- Early indications point to inflation pressures subsiding, signaling a potential turning point in Fed policy soon.
- The economy is decelerating and may be in recession by Mid-2023. The absence of significant overheating in most sectors of the economy indicate any recession will likely be mild.
- More stable interest rates and fairer stock valuations should mean the worst of market volatility is behind us.
- Despite both negative stock and bond returns in 2022, Rain portfolios largely outperformed their respective benchmarks.
The economy and financial markets remained rangebound in the fourth quarter, after a year of historic shocks including surging inflation, the outbreak of war in Europe and sharply tighter monetary policy. Both stock and bond markets (typically negatively correlated) experienced heavy losses, making it the worst year since 2008 for traditional portfolios. As the Federal Reserve remains focused on credibly fighting inflation by maintaining higher interest rates and shrinking its balance sheet, the economy will face headwinds in the coming year. The good news, which we alluded to in our last communication, is that inflation pressures do appear to be abating and the absence of overheating in most sectors of the economy means any recession in 2023 should be mild. Furthermore, the Fed is nearing the end of its tightening cycle and much of the expected economic weakness is already reflected in market valuations. While history tells us that earnings will likely decline as we enter a recession, we believe fairer stock valuations and more stable interest rates should put the worst of the volatility behind us.
As we start the year, the US economy is decelerating and faces a number of important headwinds to growth. While the post-pandemic consumption binge has given the US consumer unusual staying power so far, higher interest rates have dramatically slowed home buying and new construction as well as business investment, while a surging dollar has weighed on exports. More likely than not, the US consumer will follow suit. Higher inflation is showing signs of putting stress on consumer finances, both in terms of cutting into personal savings rates (now at just more than 2%) and driving up credit card debt. Additionally, the pandemic-driven federal support programs of recent years that buoyed excess savings are unlikely going forward. Coupled with the end of the moratorium on student loan payments in 2023, these factors are likely to materially depress real consumer spending going forward.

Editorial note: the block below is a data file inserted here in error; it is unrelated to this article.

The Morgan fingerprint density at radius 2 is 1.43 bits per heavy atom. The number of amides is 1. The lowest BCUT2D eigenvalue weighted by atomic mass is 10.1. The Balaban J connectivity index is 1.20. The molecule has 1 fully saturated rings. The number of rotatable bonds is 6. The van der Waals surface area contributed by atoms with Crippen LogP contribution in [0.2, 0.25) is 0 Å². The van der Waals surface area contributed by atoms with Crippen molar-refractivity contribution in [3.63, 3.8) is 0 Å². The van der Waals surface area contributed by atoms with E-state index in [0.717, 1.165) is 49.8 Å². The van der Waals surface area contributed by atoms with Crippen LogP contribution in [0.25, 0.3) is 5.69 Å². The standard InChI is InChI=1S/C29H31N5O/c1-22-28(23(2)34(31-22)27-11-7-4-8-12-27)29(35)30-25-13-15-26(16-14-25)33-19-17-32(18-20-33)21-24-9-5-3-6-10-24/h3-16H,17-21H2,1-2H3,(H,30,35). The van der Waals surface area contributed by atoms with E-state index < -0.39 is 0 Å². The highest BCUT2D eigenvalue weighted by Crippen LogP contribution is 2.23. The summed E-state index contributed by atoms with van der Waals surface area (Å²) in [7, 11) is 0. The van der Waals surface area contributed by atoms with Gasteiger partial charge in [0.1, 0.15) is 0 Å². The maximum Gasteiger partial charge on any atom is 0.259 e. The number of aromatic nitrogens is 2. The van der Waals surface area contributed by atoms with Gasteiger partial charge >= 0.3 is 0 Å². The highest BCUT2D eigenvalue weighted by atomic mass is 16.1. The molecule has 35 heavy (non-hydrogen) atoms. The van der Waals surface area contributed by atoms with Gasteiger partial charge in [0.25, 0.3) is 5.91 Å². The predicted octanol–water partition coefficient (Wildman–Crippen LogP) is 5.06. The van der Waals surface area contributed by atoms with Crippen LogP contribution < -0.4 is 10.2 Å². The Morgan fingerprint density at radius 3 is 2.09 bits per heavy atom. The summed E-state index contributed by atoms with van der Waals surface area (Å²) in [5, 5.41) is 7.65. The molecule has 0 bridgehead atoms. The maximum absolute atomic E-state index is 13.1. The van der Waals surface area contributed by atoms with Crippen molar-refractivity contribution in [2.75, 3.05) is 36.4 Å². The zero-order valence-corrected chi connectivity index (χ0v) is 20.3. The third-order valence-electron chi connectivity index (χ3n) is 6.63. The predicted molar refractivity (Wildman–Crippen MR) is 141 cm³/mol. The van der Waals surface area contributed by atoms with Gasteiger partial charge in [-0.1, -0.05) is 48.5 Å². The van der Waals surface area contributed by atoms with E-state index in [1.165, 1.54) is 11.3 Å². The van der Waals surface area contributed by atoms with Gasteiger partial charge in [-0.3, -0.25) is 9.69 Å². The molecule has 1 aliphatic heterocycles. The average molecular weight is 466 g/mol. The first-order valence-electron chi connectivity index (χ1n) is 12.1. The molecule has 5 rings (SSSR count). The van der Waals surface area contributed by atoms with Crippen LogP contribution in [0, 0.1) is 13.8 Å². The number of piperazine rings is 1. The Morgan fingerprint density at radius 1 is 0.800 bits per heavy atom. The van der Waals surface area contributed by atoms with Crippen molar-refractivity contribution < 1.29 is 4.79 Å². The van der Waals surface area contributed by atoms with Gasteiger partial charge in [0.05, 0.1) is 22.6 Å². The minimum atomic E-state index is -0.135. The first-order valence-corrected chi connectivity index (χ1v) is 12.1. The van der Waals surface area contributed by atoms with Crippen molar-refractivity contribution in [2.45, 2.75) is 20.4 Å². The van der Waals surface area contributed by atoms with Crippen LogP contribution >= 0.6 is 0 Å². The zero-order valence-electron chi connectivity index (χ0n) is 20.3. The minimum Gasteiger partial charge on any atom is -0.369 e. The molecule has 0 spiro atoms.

The strong labor market, perhaps one of the few areas that spared the economy from outright recession in 2022, is also weakening. Higher costs and lower demand have prompted businesses to begin scaling back hiring plans, while many are already in the process of laying off existing workers. Job openings are now trending downward and, in this environment, are likely to continue to fall while initial and continuing jobless claims have begun to tick up. Of course, labor market demographics – namely reduced legal immigration and retiring baby boomers – will help offset weakness in employment going forward. That said, the ultra-low unemployment and red-hot wage growth that have characterized this expansion appear to be waning. At this point, based on both economic fundamentals as wells as technical indicators in bond markets, it appears that the economy faces a better than 50% chance of recession in 2023.
Given this backdrop, current earnings expectations of double-digit gains appear overly rosy at this point. More likely is that earnings will be flat to down this year when compared to last, albeit not the typical 15-20% decline of past recessions, but enough to put further downward pressure on equity market valuations. Rising labor costs and higher interest rates are largely to blame for earnings weakness in 2022, while slowing sales growth will add to this weakness going forward. We would also expect the strong dollar to impact sales abroad. Finally, should companies cut spending and investment in anticipation of a recession, profitability could decline further.